Although some apartment leases are month-to-month, most leases are six months or a year in length. If all is well with the apartment, and you have a good relationship with your landlord or property manager, this usually isn't a problem. It becomes an issue, however, if you get cold feet after signing your lease or if your circumstances quickly change dramatically enough to make fulfilling the lease obligations impossible.
Notice to Vacate Requirements
How many days must pass before breaking a lease depends largely on the notice to vacate requirements in your state. Typically, you must give a landlord or property manager a written notice to vacate 30 to 60 days before you leave. The idea is that this notice gives the landlord or property manager time to prepare to re-rent your apartment. These requirements also deter tenants from entering into lease agreements without proper consideration to the rental consequences and benefits. Notedly, the notice to vacate doesn't require you to actually live in the unit for those 30 to 60 days, so you can move if you must. It merely means you have to pay rent for that time.
Many landlords include a buyout clause in their leases. This clause allows you to get out of your lease contract prior to the end of the lease term. To "buy out," you must pay your landlord or property manager a fee. Usually, this is based on the rent amount, with the buyout amount being a multiplication of the monthly rent. You also usually forfeit any security deposit with a buyout.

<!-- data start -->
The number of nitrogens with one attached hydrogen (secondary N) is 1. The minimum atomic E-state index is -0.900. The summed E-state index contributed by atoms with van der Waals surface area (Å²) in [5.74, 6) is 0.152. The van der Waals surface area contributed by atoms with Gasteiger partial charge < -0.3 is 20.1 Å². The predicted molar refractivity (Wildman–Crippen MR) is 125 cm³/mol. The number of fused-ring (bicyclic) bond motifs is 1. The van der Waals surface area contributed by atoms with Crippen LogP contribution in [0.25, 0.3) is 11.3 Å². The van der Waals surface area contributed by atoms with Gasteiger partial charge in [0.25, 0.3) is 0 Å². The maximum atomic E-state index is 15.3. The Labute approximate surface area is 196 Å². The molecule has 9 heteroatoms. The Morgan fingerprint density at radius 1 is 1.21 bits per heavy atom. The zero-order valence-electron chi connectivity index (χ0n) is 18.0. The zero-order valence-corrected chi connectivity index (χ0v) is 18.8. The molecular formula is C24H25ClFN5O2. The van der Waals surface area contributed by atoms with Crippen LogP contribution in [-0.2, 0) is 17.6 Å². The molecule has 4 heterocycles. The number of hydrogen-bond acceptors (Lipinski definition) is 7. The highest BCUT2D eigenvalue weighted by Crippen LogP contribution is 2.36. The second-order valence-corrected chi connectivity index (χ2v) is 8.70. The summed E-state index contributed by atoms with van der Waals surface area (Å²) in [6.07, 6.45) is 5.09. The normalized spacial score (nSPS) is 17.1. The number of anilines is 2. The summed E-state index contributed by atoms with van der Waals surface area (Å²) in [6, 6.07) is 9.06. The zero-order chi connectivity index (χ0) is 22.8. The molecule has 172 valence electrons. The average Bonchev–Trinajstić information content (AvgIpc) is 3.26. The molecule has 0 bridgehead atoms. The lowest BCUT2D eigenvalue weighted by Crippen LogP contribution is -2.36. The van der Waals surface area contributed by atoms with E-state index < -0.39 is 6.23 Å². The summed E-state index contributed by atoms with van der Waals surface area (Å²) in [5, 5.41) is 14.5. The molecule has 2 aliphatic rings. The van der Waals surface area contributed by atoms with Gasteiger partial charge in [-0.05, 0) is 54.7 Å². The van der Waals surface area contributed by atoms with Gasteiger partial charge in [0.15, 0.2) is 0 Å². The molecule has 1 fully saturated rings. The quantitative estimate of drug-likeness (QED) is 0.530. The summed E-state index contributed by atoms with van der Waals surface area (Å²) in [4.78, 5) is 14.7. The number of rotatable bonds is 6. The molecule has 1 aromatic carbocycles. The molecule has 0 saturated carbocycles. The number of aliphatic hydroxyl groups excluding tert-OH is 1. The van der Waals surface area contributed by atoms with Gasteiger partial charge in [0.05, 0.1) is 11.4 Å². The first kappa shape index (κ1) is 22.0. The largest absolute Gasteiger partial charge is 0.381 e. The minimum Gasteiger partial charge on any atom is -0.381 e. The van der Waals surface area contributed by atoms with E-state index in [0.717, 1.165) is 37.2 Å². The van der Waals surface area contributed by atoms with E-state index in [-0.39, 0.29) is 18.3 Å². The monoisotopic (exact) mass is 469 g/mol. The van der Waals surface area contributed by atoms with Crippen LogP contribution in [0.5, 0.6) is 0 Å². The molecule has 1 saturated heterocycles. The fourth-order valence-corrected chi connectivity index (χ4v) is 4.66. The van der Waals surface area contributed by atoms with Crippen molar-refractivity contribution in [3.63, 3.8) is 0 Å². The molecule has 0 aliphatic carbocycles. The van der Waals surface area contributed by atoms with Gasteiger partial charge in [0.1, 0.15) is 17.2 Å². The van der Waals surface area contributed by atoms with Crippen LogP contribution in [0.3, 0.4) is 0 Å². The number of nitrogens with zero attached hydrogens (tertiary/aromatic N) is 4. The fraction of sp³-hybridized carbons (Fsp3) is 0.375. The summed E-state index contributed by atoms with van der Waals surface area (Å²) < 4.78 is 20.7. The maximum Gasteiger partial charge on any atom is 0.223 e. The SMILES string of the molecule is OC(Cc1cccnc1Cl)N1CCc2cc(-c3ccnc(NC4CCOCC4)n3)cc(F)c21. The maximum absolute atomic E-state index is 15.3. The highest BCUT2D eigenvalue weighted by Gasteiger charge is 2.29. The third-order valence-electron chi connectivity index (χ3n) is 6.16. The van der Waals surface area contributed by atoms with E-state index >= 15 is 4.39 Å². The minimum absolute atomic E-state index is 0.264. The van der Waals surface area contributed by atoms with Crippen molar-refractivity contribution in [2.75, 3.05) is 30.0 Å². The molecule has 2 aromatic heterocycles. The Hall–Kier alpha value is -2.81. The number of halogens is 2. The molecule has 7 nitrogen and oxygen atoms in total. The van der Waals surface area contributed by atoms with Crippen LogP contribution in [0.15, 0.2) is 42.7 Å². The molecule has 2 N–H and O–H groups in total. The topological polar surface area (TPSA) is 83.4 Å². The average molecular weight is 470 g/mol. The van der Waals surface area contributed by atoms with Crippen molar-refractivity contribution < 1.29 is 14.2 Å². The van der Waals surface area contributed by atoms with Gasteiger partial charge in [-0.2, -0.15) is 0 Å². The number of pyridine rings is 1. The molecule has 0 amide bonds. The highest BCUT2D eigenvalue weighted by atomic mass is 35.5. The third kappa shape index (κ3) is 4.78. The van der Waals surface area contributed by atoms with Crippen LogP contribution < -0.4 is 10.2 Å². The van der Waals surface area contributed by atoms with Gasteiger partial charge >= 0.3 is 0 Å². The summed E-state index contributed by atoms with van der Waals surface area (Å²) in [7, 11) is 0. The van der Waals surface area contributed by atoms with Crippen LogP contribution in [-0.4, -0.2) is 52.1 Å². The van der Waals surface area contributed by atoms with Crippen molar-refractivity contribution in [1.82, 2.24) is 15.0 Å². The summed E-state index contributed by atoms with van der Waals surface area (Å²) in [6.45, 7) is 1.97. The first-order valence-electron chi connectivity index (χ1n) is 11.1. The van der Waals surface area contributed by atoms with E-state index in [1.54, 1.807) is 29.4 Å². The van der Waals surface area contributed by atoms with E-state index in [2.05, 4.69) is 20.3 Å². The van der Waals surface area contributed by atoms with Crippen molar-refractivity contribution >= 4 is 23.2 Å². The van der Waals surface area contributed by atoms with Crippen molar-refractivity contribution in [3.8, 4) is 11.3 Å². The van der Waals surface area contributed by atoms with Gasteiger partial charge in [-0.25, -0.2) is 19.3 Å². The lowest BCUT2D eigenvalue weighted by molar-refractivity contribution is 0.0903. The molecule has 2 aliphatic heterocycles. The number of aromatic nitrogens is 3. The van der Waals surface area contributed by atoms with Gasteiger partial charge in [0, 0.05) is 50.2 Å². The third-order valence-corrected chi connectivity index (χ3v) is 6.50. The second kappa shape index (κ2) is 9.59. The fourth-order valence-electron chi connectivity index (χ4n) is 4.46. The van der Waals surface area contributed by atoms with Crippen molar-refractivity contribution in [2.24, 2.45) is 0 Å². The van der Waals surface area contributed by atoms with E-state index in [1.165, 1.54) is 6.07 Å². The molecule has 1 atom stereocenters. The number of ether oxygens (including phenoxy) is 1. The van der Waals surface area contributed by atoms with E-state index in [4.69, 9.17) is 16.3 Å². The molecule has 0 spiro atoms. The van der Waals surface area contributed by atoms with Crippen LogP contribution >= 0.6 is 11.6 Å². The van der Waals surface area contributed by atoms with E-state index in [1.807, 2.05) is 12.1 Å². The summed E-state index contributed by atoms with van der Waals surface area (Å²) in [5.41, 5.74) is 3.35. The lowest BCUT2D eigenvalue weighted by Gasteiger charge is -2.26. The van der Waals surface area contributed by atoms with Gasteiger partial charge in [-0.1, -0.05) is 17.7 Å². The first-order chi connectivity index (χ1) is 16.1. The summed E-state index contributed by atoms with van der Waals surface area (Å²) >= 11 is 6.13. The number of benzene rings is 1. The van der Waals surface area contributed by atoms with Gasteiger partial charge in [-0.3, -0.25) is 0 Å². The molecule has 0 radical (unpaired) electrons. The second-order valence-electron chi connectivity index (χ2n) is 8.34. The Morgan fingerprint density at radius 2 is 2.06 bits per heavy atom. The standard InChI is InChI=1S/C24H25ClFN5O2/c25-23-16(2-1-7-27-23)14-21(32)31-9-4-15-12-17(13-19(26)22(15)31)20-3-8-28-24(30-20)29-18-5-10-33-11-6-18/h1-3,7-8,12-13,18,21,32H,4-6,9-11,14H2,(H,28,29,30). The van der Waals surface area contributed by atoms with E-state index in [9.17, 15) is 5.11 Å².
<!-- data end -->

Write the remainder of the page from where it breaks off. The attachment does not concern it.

Combining Notice and Buyout
Technically, you could opt to utilize a buyout option immediately after signing your lease, provided the lease does not indicate you must occupy the unit for a specified time before the option is accessible. However, because of notice requirements, you still would be obligated to pay rent toward the apartment for one to two months. Because of the enormous expense related to buyouts, this is not the greatest route to follow, but depending on your circumstances, it may be necessary.
Landlord and Property Manager Variance
Despite notice to vacate regulations, the fact remains that landlords and property managers ultimately deal with tenants, not just the rental unit. Some landlords and property managers are very understanding when it comes to life circumstances. If you can show your landlord or property manager you've made a mistake or why you have no other choice but to not live in the apartment, she may let you out of the lease. This is especially true if you haven't even moved in, as the landlord or property manager's expenses are limited to re-advertising the unit. Not all landlords and property managers are this lenient -- from the legal perspective, they have no obligation to be -- but it does not hurt to ask.
Wanda Thibodeaux is a freelance writer and editor based in Eagan, Minn. She has been published in both print and Web publications and has written on everything from fly fishing to parenting. She currently works through her business website, Takingdictation.com, which functions globally and welcomes new clients.